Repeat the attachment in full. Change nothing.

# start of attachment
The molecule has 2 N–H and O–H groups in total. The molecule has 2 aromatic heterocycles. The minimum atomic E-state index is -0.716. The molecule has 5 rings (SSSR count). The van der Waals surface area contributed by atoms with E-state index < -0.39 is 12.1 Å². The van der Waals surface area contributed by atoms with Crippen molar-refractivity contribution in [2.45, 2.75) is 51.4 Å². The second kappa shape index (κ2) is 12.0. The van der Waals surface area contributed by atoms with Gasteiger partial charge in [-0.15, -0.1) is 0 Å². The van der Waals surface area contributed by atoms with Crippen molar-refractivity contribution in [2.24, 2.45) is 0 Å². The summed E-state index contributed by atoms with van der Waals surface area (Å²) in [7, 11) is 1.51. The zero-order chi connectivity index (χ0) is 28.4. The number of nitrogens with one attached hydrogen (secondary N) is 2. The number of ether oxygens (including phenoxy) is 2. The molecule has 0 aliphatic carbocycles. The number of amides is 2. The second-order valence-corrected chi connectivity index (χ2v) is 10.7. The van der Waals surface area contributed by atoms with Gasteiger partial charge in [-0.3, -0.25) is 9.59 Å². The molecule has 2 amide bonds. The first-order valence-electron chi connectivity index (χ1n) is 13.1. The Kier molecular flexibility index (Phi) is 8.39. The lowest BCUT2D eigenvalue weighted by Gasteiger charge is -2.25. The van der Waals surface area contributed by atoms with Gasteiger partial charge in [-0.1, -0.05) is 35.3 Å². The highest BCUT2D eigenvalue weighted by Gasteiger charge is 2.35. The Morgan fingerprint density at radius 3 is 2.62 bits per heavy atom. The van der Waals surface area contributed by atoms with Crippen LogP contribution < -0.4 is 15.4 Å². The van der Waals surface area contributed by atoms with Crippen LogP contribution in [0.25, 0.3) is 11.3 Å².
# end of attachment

The molecule has 2 N–H and O–H groups in total. The molecule has 2 aromatic heterocycles. The minimum atomic E-state index is -0.716. The molecule has 5 rings (SSSR count). The van der Waals surface area contributed by atoms with E-state index < -0.39 is 12.1 Å². The van der Waals surface area contributed by atoms with Crippen molar-refractivity contribution in [2.45, 2.75) is 51.4 Å². The second kappa shape index (κ2) is 12.0. The van der Waals surface area contributed by atoms with Gasteiger partial charge in [-0.15, -0.1) is 0 Å². The van der Waals surface area contributed by atoms with Crippen molar-refractivity contribution in [2.24, 2.45) is 0 Å². The summed E-state index contributed by atoms with van der Waals surface area (Å²) in [7, 11) is 1.51. The zero-order chi connectivity index (χ0) is 28.4. The number of nitrogens with one attached hydrogen (secondary N) is 2. The number of ether oxygens (including phenoxy) is 2. The molecule has 0 aliphatic carbocycles. The number of amides is 2. The second-order valence-corrected chi connectivity index (χ2v) is 10.7. The van der Waals surface area contributed by atoms with Gasteiger partial charge in [-0.3, -0.25) is 9.59 Å². The molecule has 2 amide bonds. The first-order valence-electron chi connectivity index (χ1n) is 13.1. The Kier molecular flexibility index (Phi) is 8.39. The lowest BCUT2D eigenvalue weighted by Gasteiger charge is -2.25. The van der Waals surface area contributed by atoms with Gasteiger partial charge in [-0.1, -0.05) is 35.3 Å². The highest BCUT2D eigenvalue weighted by Gasteiger charge is 2.35. The Morgan fingerprint density at radius 3 is 2.62 bits per heavy atom. The van der Waals surface area contributed by atoms with Crippen LogP contribution < -0.4 is 15.4 Å². The van der Waals surface area contributed by atoms with Crippen LogP contribution in [0.25, 0.3) is 11.3 Å².